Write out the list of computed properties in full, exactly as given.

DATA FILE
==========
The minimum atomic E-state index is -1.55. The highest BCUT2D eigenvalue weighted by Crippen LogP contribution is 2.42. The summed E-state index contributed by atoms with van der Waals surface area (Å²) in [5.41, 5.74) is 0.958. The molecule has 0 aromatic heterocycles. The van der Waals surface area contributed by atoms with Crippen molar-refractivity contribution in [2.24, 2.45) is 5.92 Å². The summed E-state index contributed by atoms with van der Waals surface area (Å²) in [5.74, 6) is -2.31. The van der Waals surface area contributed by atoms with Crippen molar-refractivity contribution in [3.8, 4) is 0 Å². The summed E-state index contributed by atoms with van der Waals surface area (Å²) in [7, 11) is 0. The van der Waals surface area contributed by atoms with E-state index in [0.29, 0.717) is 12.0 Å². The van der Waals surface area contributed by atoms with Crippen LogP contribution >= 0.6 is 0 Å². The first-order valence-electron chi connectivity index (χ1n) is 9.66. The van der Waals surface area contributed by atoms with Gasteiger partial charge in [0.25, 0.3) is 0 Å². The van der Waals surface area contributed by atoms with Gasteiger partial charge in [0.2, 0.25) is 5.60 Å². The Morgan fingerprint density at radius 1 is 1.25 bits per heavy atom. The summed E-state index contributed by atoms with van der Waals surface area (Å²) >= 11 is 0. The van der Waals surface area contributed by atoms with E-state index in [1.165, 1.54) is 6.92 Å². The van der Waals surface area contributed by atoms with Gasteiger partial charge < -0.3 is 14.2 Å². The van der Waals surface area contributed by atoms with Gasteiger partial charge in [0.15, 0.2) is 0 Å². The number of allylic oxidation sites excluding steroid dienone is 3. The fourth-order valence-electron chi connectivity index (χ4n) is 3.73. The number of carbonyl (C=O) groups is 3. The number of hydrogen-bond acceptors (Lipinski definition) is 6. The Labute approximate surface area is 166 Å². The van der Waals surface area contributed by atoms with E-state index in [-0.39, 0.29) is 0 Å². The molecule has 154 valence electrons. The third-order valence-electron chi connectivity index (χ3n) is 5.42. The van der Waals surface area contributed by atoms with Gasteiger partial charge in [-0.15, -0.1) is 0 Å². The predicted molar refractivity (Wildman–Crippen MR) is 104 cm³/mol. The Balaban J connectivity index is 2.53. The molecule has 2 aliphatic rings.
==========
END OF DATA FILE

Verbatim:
The minimum atomic E-state index is -1.55. The highest BCUT2D eigenvalue weighted by Crippen LogP contribution is 2.42. The summed E-state index contributed by atoms with van der Waals surface area (Å²) in [5.41, 5.74) is 0.958. The molecule has 0 aromatic heterocycles. The van der Waals surface area contributed by atoms with Crippen molar-refractivity contribution in [2.24, 2.45) is 5.92 Å². The summed E-state index contributed by atoms with van der Waals surface area (Å²) in [5.74, 6) is -2.31. The van der Waals surface area contributed by atoms with Crippen molar-refractivity contribution in [3.8, 4) is 0 Å². The summed E-state index contributed by atoms with van der Waals surface area (Å²) in [7, 11) is 0. The van der Waals surface area contributed by atoms with E-state index in [0.29, 0.717) is 12.0 Å². The van der Waals surface area contributed by atoms with Crippen LogP contribution >= 0.6 is 0 Å². The first-order valence-electron chi connectivity index (χ1n) is 9.66. The van der Waals surface area contributed by atoms with Gasteiger partial charge in [0.25, 0.3) is 0 Å². The van der Waals surface area contributed by atoms with Gasteiger partial charge in [0.2, 0.25) is 5.60 Å². The Morgan fingerprint density at radius 1 is 1.25 bits per heavy atom. The summed E-state index contributed by atoms with van der Waals surface area (Å²) >= 11 is 0. The van der Waals surface area contributed by atoms with E-state index in [1.165, 1.54) is 6.92 Å². The van der Waals surface area contributed by atoms with Gasteiger partial charge < -0.3 is 14.2 Å². The van der Waals surface area contributed by atoms with Gasteiger partial charge in [0.15, 0.2) is 0 Å². The number of allylic oxidation sites excluding steroid dienone is 3. The fourth-order valence-electron chi connectivity index (χ4n) is 3.73. The number of carbonyl (C=O) groups is 3. The number of hydrogen-bond acceptors (Lipinski definition) is 6. The Labute approximate surface area is 166 Å². The van der Waals surface area contributed by atoms with E-state index in [-0.39, 0.29) is 0 Å². The molecule has 154 valence electrons. The third-order valence-electron chi connectivity index (χ3n) is 5.42. The van der Waals surface area contributed by atoms with Gasteiger partial charge in [-0.15, -0.1) is 0 Å². The predicted molar refractivity (Wildman–Crippen MR) is 104 cm³/mol. The Balaban J connectivity index is 2.53. The molecule has 2 aliphatic rings.